Control of hospital acquired infections and antimicrobial resistance in Europe: the way to goFriedrich, A. W., Feb-2019, In : Wiener medizinische Wochenschrift. 169, Supp. 1, p. S25-S30 6 p.
Research output: Contribution to journal › Article › Academic › peer-review
One of the major challenges for modern medicine is our ageing society and an increased level of immunocompromised hosts. More invasive and intensive medical interventions will increase the number of healthcare-associated infections (HCAI), which means infection that occur because of or in concomitance, but in any case, during or after healthcare interventions. Such infections are caused usually endogenously from microbial components of the patient's own microbiome. Usually, the microorganisms of the microbiome show a natural resistance against a few antibiotics. Due to selection processes and epidemic transmission of specific clones, microorganisms that have become resistant to multiple antibiotics become part of the patient's microbiome and can subsequently cause infections that are difficult or even impossible to treat. The kind of infections that will occur depends on diverse factors. Already today, according to Cassini et al., 2,609,911 new cases of HCAI occur every year in the European Union and European Economic Area (EU/EEA). The cumulative burden of the six HAIs was estimated at 501 disability-adjusted life years (DALYs) per 100,000 general population each year in the EU/EEA. In a recent publication, 426,277 healthcare-associated infections caused by antimicrobial resistant microorganisms were calculated to occur in the EU every year. Attributable deaths in the EU due to antimicrobial resistant microorganisms were estimated to be 33,110 per year. We know that we cannot prevent all HCAI. Because medical innovations will allow for an increased number of novel treatments that will comprise abiotic materials, microorganisms will adapt to this environment and enhance the risk for new HCAI. The challenge for the future will not be to try to prevent all infections, as some of them will remain unavoidable, but to prevent the occurrence of non-treatable microorganisms that would make unavoidable infections additionally untreatable. That means that we need to reflect on how we organize infection prevention, diagnostics and control. While patients with classical infectious diseases present with infectious diseases (ID)-specific symptoms, patients with HCAI present usually with another underlying disease. HCAI are therefore perceived as a secondary damage not following classical clinical and epidemiological rules. However, more recently we have to consider how we should react to HCAI and antimicrobial resistance (AMR) as they are quite different in epidemiology and transmission behavior than classical infectious diseases. Today, the prevalence of AMR is rising all over Europe. Although good success has been seen in many countries, methicillin-resistant Staphylococcus aureus (MRSA) remains an important challenge for many countries. In addition to MRSA, multidrug-resistant Escherichia coli and carbapenem-resistant Enterobacteriaceae are becoming a problem of public health importance. Furthermore, we need to focus more on implementation of known infection prevention measures than trying to solve the problem by observing and describing it. However, in addition to medical factors such as antibiotic use, hand hygiene etc., we tend to forget that there are factors behind these factors that have a major influence and are found in the structures of our different healthcare systems. We need to look more at the context before we try to implement prevention measures and need to learn from each other. A common goal to tackle carbapenem-resistant Enterobacteriaceae (CRE) by 2030 would be an important step to foster collaboration across Europe.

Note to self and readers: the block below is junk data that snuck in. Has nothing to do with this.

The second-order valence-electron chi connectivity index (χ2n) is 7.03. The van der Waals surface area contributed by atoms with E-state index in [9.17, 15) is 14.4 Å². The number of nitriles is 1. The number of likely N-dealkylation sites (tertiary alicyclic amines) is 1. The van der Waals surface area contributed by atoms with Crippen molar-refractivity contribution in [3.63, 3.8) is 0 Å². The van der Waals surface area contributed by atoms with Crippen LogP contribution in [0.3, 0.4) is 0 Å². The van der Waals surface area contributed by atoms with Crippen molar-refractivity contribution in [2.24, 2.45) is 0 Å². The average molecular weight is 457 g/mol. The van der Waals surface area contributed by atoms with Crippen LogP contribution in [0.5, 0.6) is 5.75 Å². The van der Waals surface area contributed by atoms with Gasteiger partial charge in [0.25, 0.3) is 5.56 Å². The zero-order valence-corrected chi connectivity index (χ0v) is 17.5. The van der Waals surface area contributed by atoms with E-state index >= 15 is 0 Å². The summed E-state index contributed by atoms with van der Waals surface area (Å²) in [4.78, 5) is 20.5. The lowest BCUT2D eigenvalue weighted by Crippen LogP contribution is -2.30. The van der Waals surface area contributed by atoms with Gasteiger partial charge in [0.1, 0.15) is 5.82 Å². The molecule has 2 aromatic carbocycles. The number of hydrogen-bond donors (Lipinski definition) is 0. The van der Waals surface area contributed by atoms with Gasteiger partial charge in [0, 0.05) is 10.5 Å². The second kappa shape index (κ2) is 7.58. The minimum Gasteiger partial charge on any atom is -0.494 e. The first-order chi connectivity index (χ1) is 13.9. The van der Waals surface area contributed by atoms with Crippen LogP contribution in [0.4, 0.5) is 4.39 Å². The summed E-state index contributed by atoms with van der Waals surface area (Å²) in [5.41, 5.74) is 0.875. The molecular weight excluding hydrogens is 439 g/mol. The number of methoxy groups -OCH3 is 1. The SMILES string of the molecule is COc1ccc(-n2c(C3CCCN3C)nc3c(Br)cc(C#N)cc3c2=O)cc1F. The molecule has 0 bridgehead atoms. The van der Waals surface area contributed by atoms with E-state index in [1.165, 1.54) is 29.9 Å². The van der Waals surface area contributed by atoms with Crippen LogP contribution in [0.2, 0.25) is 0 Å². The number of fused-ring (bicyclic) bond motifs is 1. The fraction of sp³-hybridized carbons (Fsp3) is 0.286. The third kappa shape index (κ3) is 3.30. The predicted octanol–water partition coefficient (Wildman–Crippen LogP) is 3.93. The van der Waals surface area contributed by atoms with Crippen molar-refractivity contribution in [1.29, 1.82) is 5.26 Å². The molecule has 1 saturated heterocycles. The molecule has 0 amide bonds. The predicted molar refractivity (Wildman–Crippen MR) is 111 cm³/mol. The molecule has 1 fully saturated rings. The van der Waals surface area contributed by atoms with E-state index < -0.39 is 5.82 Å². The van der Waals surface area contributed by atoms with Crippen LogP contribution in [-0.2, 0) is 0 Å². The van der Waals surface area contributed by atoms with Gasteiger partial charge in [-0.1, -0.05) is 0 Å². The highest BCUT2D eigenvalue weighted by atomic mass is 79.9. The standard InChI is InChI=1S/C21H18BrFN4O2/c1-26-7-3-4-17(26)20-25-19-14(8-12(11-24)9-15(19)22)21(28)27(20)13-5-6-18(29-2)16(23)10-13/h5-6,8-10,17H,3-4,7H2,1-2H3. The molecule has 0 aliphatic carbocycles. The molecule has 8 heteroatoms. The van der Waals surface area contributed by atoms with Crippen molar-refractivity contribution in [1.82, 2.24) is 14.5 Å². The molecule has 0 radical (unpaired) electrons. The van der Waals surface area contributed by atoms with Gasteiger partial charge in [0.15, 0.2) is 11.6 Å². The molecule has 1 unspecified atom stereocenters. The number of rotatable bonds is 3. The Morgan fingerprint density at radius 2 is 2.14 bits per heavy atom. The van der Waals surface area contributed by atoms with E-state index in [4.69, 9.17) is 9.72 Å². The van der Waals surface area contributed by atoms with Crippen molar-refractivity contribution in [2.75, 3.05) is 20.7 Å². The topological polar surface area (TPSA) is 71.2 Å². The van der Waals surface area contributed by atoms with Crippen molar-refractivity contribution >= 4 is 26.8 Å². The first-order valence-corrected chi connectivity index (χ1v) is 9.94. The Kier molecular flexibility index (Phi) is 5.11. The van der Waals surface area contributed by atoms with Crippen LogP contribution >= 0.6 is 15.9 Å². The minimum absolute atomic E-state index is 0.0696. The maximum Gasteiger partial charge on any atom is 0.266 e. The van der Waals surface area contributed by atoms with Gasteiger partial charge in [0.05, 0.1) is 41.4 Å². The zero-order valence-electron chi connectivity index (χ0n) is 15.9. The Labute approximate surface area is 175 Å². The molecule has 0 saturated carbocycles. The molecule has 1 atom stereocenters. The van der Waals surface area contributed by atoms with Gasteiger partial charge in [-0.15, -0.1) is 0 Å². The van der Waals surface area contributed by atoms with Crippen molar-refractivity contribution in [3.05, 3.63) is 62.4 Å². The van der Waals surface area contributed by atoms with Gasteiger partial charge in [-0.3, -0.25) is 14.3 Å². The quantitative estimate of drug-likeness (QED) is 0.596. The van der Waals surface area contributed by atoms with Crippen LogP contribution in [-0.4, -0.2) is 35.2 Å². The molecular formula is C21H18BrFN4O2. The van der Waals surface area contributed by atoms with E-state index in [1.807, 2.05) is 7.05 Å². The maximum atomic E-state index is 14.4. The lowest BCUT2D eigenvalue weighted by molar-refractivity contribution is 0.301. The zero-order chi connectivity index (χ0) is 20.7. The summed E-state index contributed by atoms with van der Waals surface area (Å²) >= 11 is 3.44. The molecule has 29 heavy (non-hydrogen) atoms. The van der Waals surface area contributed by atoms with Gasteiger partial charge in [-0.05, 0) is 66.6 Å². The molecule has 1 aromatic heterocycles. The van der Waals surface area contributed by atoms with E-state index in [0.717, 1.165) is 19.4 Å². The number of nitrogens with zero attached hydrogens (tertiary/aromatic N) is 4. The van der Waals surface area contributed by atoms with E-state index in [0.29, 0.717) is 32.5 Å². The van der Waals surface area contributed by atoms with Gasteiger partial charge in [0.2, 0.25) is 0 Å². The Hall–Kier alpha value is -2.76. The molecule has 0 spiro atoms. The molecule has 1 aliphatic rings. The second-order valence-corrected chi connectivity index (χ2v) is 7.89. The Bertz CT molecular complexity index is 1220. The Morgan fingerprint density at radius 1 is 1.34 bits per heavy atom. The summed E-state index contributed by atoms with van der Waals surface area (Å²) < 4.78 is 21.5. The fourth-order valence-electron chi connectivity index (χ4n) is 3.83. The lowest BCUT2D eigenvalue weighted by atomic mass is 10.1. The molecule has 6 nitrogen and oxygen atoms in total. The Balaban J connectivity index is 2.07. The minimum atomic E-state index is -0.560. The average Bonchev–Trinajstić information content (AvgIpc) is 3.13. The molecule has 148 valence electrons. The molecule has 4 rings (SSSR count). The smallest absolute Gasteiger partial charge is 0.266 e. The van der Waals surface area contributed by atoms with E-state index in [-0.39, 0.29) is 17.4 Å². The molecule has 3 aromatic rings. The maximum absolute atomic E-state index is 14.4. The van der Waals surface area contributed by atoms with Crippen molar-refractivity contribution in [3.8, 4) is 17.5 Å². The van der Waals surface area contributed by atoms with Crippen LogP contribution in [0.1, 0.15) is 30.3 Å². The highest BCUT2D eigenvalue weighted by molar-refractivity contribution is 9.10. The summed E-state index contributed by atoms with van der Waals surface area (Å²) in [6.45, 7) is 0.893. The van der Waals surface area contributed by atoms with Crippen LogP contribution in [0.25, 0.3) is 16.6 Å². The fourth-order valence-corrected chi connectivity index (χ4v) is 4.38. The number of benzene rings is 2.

As the current funding and remmuneration system does not sufficiently support prevention of HCAI and AMR, it is time for the development of a less production-but more prevention-economic financing system for clinical microbiology and infection control.
|Number of pages||6|
|Journal||Wiener medizinische Wochenschrift|
|Issue number||Supp. 1|
|Publication status||Published - Feb-2019|
- Healthcare associated infections, Antimicrobial resistance, Prevention-economics, Transmission, Network medicine